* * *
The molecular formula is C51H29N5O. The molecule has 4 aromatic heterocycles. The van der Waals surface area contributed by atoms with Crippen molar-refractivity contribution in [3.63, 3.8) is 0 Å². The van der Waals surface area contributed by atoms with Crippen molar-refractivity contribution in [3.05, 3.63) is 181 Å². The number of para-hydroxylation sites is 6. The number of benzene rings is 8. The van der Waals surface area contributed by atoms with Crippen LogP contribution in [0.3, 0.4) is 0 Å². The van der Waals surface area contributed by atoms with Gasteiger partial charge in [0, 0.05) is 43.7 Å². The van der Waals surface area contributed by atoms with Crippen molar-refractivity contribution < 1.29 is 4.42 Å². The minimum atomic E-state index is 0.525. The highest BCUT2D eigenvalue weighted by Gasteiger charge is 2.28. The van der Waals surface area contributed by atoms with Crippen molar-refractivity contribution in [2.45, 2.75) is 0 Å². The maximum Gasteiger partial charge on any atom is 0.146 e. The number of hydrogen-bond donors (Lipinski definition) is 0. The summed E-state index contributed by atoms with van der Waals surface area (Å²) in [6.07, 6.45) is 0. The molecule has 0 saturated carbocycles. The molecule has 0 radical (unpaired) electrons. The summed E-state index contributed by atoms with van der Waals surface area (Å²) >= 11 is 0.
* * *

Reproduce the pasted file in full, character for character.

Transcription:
The molecular formula is C51H29N5O. The molecule has 4 aromatic heterocycles. The van der Waals surface area contributed by atoms with Crippen molar-refractivity contribution in [3.63, 3.8) is 0 Å². The van der Waals surface area contributed by atoms with Crippen molar-refractivity contribution in [3.05, 3.63) is 181 Å². The number of para-hydroxylation sites is 6. The number of benzene rings is 8. The van der Waals surface area contributed by atoms with Crippen LogP contribution in [0.3, 0.4) is 0 Å². The van der Waals surface area contributed by atoms with Gasteiger partial charge in [0, 0.05) is 43.7 Å². The van der Waals surface area contributed by atoms with Crippen molar-refractivity contribution < 1.29 is 4.42 Å². The minimum atomic E-state index is 0.525. The highest BCUT2D eigenvalue weighted by Gasteiger charge is 2.28. The van der Waals surface area contributed by atoms with Crippen molar-refractivity contribution in [2.45, 2.75) is 0 Å². The maximum Gasteiger partial charge on any atom is 0.146 e. The number of hydrogen-bond donors (Lipinski definition) is 0. The summed E-state index contributed by atoms with van der Waals surface area (Å²) in [6.07, 6.45) is 0. The molecule has 0 saturated carbocycles. The molecule has 0 radical (unpaired) electrons. The summed E-state index contributed by atoms with van der Waals surface area (Å²) >= 11 is 0.